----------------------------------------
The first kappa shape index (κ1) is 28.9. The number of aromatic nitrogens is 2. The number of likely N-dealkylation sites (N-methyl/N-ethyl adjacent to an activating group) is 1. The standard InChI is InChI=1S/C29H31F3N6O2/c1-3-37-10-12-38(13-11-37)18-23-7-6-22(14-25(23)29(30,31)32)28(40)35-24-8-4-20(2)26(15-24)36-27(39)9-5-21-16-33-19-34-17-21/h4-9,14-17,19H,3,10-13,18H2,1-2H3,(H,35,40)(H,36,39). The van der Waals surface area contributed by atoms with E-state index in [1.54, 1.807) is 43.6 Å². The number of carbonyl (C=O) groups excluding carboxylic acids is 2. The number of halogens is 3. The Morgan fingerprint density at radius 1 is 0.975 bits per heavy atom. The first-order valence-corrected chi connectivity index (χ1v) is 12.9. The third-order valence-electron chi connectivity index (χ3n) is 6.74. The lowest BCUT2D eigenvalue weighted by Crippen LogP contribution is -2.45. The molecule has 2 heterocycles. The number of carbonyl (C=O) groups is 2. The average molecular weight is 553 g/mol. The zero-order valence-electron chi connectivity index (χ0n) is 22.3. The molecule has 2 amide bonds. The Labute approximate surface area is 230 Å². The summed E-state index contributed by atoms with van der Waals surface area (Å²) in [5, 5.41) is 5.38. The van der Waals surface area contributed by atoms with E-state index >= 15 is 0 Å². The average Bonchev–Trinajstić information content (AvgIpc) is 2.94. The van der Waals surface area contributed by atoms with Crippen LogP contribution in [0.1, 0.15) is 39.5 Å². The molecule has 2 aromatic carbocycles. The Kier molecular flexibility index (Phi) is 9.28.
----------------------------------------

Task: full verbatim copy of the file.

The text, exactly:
The first kappa shape index (κ1) is 28.9. The number of aromatic nitrogens is 2. The number of likely N-dealkylation sites (N-methyl/N-ethyl adjacent to an activating group) is 1. The standard InChI is InChI=1S/C29H31F3N6O2/c1-3-37-10-12-38(13-11-37)18-23-7-6-22(14-25(23)29(30,31)32)28(40)35-24-8-4-20(2)26(15-24)36-27(39)9-5-21-16-33-19-34-17-21/h4-9,14-17,19H,3,10-13,18H2,1-2H3,(H,35,40)(H,36,39). The van der Waals surface area contributed by atoms with E-state index in [1.54, 1.807) is 43.6 Å². The number of carbonyl (C=O) groups excluding carboxylic acids is 2. The number of halogens is 3. The Morgan fingerprint density at radius 1 is 0.975 bits per heavy atom. The first-order valence-corrected chi connectivity index (χ1v) is 12.9. The third-order valence-electron chi connectivity index (χ3n) is 6.74. The lowest BCUT2D eigenvalue weighted by Crippen LogP contribution is -2.45. The molecule has 2 heterocycles. The number of carbonyl (C=O) groups is 2. The average molecular weight is 553 g/mol. The zero-order valence-electron chi connectivity index (χ0n) is 22.3. The molecule has 2 amide bonds. The Labute approximate surface area is 230 Å². The summed E-state index contributed by atoms with van der Waals surface area (Å²) in [5, 5.41) is 5.38. The van der Waals surface area contributed by atoms with E-state index >= 15 is 0 Å². The average Bonchev–Trinajstić information content (AvgIpc) is 2.94. The van der Waals surface area contributed by atoms with Crippen LogP contribution in [0.1, 0.15) is 39.5 Å². The molecule has 2 aromatic carbocycles. The Kier molecular flexibility index (Phi) is 9.28.